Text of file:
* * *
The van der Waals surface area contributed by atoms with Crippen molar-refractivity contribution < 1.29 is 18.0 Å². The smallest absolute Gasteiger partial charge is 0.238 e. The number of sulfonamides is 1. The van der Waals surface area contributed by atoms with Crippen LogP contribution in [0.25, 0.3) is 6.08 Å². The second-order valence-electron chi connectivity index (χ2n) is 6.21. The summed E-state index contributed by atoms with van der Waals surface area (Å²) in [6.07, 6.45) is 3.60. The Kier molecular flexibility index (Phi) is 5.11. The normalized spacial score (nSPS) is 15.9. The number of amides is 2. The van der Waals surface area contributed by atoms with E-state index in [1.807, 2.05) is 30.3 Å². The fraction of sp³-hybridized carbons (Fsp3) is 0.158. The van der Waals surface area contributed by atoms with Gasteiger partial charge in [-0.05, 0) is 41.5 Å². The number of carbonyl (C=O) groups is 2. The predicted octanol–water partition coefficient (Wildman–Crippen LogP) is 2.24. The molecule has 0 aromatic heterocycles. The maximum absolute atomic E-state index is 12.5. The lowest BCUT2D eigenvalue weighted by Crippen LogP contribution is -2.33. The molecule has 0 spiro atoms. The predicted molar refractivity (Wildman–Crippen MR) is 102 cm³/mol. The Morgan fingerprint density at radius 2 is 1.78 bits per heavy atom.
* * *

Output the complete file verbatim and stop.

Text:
The van der Waals surface area contributed by atoms with Crippen molar-refractivity contribution < 1.29 is 18.0 Å². The smallest absolute Gasteiger partial charge is 0.238 e. The number of sulfonamides is 1. The van der Waals surface area contributed by atoms with Crippen LogP contribution in [0.25, 0.3) is 6.08 Å². The second-order valence-electron chi connectivity index (χ2n) is 6.21. The summed E-state index contributed by atoms with van der Waals surface area (Å²) in [6.07, 6.45) is 3.60. The Kier molecular flexibility index (Phi) is 5.11. The normalized spacial score (nSPS) is 15.9. The number of amides is 2. The van der Waals surface area contributed by atoms with E-state index in [1.807, 2.05) is 30.3 Å². The fraction of sp³-hybridized carbons (Fsp3) is 0.158. The van der Waals surface area contributed by atoms with Gasteiger partial charge in [-0.05, 0) is 41.5 Å². The number of carbonyl (C=O) groups is 2. The predicted octanol–water partition coefficient (Wildman–Crippen LogP) is 2.24. The molecule has 0 aromatic heterocycles. The maximum absolute atomic E-state index is 12.5. The lowest BCUT2D eigenvalue weighted by Crippen LogP contribution is -2.33. The molecule has 0 spiro atoms. The predicted molar refractivity (Wildman–Crippen MR) is 102 cm³/mol. The Morgan fingerprint density at radius 2 is 1.78 bits per heavy atom.